An accountant’s career path is usually clear-cut. Start out with experience as a financial analyst or auditor. Take the CFA or CPA exams. Refine your management skills to rise through your organization’s leadership ranks — maybe even become a chief financial officer.
What happens, however, when your passions change — when you want something new? An accounting degree is one of the most beneficial for navigating a new career. Here are five to consider:
Your time as an accountant will expose you to many different clients and business needs. You’ll eventually start to see gaps for products and services that should exist — but don’t. That gap could be your next job.
Consider the story of Vincenzo Villamena, founder at Online Tax Man, a boutique CPA firm specializing in tax preparation for entrepreneurs, U.S. expats, and other individuals in special situations.
After starting his career at Pricewaterhouse Coopers in the auditing and transaction services groups, he was able to learn about transactions, international taxation, and valuation. He realized, however, that entrepreneurship would be an ideal path.
“I’ve been splitting time between New York and South America, running my office virtually, and meeting many new friends and clients along the way,” says Villamena.
To make the transition to entrepreneur, you need an idea for a business, potential clients, and enough savings to keep you afloat if your situation changes.
2. Business Analyst
As an accountant, you deal with a particular type of company data — profits and losses. Keep in mind, however, that these metrics are a small piece of the pie. Organizations need to see the forest and the trees.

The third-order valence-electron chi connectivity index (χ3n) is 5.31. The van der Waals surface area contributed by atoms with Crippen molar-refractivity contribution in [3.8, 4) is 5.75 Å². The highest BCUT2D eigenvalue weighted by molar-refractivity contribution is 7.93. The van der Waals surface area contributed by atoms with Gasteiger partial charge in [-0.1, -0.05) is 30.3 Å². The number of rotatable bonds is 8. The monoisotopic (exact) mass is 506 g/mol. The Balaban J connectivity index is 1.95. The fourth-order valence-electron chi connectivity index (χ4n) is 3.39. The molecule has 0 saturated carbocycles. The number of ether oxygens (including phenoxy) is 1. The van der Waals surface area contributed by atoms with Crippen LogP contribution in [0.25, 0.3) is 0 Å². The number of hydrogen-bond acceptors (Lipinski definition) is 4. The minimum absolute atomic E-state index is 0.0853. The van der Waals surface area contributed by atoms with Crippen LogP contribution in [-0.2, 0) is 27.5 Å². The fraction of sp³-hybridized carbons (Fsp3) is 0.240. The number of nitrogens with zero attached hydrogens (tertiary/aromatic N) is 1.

That’s where business analysts come in. As a business analyst, you’ll be synthesizing data from multiple sources to help your organization see how different initiatives fit together.
To make the transition to business analyst, you’ll want to learn at least one programming language — like Python, and ramp up your statistics skills — try Udacity for free quantitative tutorials.
3. Nonprofit Accountant
Are you passionate about a particular cause or organization? These organizations need accountants, and your skills will be extremely valuable.
Nonprofits can be extremely flexible organizations with an ‘all-hands-on-deck’ mindset. Even as an accountant, you’ll have an opportunity to engage with different departments and job functions.
To make the transition into the nonprofit sector, you will need to identify organizations that align with your values. Keep in mind that you may not find the same salary at a nonprofit that you would at a corporate gig — you need to keep these financial considerations in mind.
4. Communications Strategist
The business community needs communications experts who can distill complex concepts into an easy-to-follow form.
Communications experts help businesses forge this path. You will help your company develop its PR, media relations, or blogging strategy.
To become a communications consultant, you would start practicing your writing skills. Learn about how companies are setting up their blogging programs, for instance. Create your own blog, or ask to contribute to your employer’s.
5. Information Technology
Software and information systems play a major role in accounting — bookkeeping is exponentially more efficient for businesses that aren’t using physical books.
Accounting knowledge is crucial for building these systems.
If you’re interested in pursuing a technology role, additional education will be helpful. Look for programs or courses in management information systems, computer programming, and software development.
Test alternate career paths by shadowing other teams at your company. Your accounting degree is invaluable — beyond your employer’s finance or accounting team. Now is as great a time as any to venture beyond your comfort zone and explore. Ready to start a new career adventure? We can help! View our current job openings and get started today!